Oh and for first person perspective? It was completely horrible, it's harder to trust people even though technically there was no cheating (I suspected chemistry and was told I was being jealous) and the subsequent failure of their relationship made me even more miserable. It seemed like a huge waste and made me think significantly less of my ex. I rarely- to - never mention anything negative about him but he went from someone I admired to someone whom I do not consider capable of dealing with emotions in a mature and rational way. Not a lot of respect left.
posted by the young rope-rider at 1:17 PM on December 17, 2010 [1 favorite]


I've been on both sides of this scenario in my long life. In any relationship, and it sounds like you have had a good one with your SO, there are times when another person gets under the radar exactly like you have described. But it never turns out in reality as it does in imagination. At least it never did for me. I ended up with a bunch of unnecessary drama and wasted some good years I could have been building a life.

If there are new aspects of your personality that the new person brings out, work on those things. There's no reason you cannot grow and change with your SO. You will encounter many attractive and alluring others in your life who will make you feel this way. But those feelings fade and then what have you got?

I don't mean to be so negative. I do regret giving in to some impulses in my youth, but I'm pretty happy now that I've been building a solid marriage with one man for more than 30 years. Whenever someone else caught my imagination, I left him there!
posted by lazydog at 1:19 PM on December 17, 2010 [6 favorites]


Echoing above posters: Do not be surprised if the Bright, Shiny, New Person doesn't want you once you're freed up. Voice of experience here; a woman coming on to me, hard, and my SO and I were flailing, and I knew it had to end, and I didn't want capital L Love from BSNP but rather was seeking warm, comforting arms. BSNP was waving her warm, comforting arms about, madly, but the instant myself and SO split the blanket the BSNP was gone like a flash. Just a data point...
posted by dancestoblue at 1:24 PM on December 17, 2010


S/he should be very understanding and give you all the time you need to get out of your old relationship, if s/he really loves you on the level you seem to think.

uhh . . . whaaat? that's totally having your cake and eating it too. if you want to be with person B, end it with person A. you've only been together a year, its not like you're married! He shouldn't have to wait for you while you agonize over whether your boyfriend is The One or not.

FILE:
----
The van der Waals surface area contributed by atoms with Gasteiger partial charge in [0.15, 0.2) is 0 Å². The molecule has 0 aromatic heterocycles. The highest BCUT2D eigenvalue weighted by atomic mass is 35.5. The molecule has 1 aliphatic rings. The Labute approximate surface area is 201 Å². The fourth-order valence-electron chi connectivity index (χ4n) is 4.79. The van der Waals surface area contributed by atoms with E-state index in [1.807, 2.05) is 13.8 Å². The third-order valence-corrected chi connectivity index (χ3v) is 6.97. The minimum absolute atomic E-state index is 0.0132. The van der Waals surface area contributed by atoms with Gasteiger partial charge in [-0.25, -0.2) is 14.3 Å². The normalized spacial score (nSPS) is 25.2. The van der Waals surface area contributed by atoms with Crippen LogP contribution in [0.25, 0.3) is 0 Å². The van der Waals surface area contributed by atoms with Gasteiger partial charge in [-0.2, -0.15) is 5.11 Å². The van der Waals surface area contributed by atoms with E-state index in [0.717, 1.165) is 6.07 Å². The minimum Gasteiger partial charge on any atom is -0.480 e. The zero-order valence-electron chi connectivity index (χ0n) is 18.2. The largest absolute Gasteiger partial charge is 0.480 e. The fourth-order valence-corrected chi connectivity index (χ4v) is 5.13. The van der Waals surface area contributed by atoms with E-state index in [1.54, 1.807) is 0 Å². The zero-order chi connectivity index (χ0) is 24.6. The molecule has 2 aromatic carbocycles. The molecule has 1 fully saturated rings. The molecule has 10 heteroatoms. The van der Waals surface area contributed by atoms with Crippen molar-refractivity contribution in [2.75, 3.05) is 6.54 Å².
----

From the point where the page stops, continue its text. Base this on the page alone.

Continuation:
but yeah. you've only been together for a year. you had good, exciting, The One feelings for a while when it was new and exciting. Now you're into someone else. That seems like a good indication that A is probably not The One. Person B might not be either, but since A isn't, why not give it a go?

I personally wouldn't want to know about the other person. I'd rather it just be "this isn't working out for me" and that way at least if they end up with someone shortly thereafter, I wouldn't know FOR SURE that I got dumped for that person. it would help me feel less shitty about the whole thing, I guess.
posted by GastrocNemesis at 1:32 PM on December 17, 2010 [1 favorite]


I was in this situation. I will tell you what I did and how it played out:

We were separated by geography and an ocean for 2 months, had been together 2 years, and were just about to move in together. I loved him, he loved me, I loved his family. I met someone else, fell in love quickly, and was pretty certain the new guy was the one for me.

As soon as I realized new guy was the one for me, I called old guy, was vague on the specifics, and told him we couldn't move in together. And that I was very sorry, bit it was over. I didn't tell him there was someone else because I really had loved him and thought that the "someone else" part would make him feel like he'd done something wrong or couldn't compete or something. I called him because I thought waiting until I could tell him in person meant allowing him to live and believe in a lie for a month. And that was a month he should be spending trying to get on with his life and getting over me.

I'm glad I told him as soon as I knew. I still think that finding out that it has really been over for weeks and no one bothered to tell you sucks.

I wish I had told him there was someone else. He didn't understand what had happened and would try to reach out and connect with me for a few months. I think if I had told him there was someone else, he really would have understood and could have gone on to the "she's such a horrible disloyal person" part of things.